HC Deb 12 December 1955 vol 547 cc819-21
52. Mr. Moyle

asked the Minister of Health his policy for the future administration of the mental hospital farms and farmland which come within his purview.

Mr. Iain Macleod

My policy with regard to hospital farming is set out in a memorandum which I sent to hospital authorities on 15th March, 1954, a copy of which I have already sent to the hon. Member.

Mr. Moyle

Has the right hon. Gentleman considered the position of employees who may be declared redundant as a result of his policy, and if so, what steps does he propose to take to protect their interests?

Mr. Macleod

We have covered that point in a circular issued a month or two ago, which said that any people who become redundant as a result of this policy will be enabled to claim that their occupation was terminated as a result of the operation of the National Health Service Act, 1946. That being so, subject in the ordinary way to the circumstances of each individual case, they would qualify for compensation.

Mr. Bottomley

Can the right hon. Gentleman say what change of policy was made by the issue of this circular to local authorities?

Mr. Macleod

The right hon. Gentleman ought to study the memorandum. I will send him a copy. Essentially no change of policy was made because it has always been clear, according to the legal advice that I have received, that I can only farm where the farming activities are an essential part of the therapeutic activities of a hospital, and it was really because farming in many cases has gone beyond these bounds that I had to draw the attention of the hospitals to the matter.

Mr. Blenkinsop

Is the right hon. Gentleman aware that there is some anxiety in the country as to whether he is going beyond those limits in pressing hospital authorities to dispose of farm land which is needed for the wider therapeutic purpose? Will the right hon. Gentleman not be pressed too far by the Public Accounts Committee in this matter?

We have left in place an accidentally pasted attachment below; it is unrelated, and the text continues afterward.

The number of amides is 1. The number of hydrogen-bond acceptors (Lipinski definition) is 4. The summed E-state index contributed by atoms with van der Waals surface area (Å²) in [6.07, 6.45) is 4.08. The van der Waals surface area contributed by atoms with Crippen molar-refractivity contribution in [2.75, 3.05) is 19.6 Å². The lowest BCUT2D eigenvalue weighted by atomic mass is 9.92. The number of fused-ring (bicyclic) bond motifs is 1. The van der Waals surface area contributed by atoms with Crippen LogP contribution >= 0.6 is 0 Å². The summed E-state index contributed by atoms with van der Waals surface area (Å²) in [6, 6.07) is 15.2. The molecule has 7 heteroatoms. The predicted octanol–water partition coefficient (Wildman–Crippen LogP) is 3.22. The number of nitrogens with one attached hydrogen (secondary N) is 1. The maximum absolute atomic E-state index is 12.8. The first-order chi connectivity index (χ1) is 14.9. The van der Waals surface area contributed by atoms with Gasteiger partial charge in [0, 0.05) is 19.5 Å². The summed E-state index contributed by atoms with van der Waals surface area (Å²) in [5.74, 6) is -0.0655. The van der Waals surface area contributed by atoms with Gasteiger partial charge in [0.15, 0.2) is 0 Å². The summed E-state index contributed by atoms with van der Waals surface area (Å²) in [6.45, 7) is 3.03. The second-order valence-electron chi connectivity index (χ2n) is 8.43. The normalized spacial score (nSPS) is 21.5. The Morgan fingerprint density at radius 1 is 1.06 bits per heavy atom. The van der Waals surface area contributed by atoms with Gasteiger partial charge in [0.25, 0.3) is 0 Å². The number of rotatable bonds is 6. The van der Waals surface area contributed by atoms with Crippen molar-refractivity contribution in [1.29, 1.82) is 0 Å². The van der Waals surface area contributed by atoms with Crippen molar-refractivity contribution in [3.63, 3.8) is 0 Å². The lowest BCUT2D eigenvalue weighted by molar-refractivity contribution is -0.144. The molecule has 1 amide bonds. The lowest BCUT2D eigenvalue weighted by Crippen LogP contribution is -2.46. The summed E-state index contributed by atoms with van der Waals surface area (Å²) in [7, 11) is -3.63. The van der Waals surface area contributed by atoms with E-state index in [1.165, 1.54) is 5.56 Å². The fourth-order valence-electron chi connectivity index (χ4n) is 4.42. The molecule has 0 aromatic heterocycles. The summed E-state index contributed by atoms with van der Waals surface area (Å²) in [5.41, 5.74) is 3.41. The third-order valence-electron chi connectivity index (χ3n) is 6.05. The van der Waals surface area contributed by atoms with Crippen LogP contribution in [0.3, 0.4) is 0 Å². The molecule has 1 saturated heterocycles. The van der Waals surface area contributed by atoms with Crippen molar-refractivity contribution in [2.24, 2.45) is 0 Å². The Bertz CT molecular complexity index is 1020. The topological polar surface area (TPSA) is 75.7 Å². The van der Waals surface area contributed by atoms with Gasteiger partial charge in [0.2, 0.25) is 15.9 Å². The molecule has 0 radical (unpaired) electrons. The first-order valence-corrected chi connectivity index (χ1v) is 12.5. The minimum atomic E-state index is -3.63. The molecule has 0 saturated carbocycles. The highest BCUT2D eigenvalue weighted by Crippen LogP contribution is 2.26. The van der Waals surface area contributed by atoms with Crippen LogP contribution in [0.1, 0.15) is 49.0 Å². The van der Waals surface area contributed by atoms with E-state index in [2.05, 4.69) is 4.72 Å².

Mr. Macleod

No, the Public Accounts Committee is not a major factor in this matter. It is the powers that are available under the National Health Service Act which constitute the major factor. I think it is clear that nowadays, with the increasing mechanisation of farming, it is becoming more difficult for hospital patients to engage in work on farms. My main duty naturally is to do what I can to help to cure the patients rather than to engage in farming.

Captain Soames

Is my right hon. Friend aware of the hospital at Arlesey in Bedfordshire where the hospital farming operations are making an extremely good profit, and that they could do much better with the money than they would do if they were forced, as is the Minister's proposal, to sell the farm and invest the money elsewhere?

Mr. Macleod

Of course. I recognise that some farms attached to hospitals are making substantial profits. It would indeed be difficult for them not to do so in the circumstances, with pig farms, free swill and a certain amount of free labour. Naturally, I take into account the circumstances in which the farming is carried out but my main duty is not to engage in large-scale farming, but to do what I can to carry out the duties specifically placed on me by the National Health Service Acts.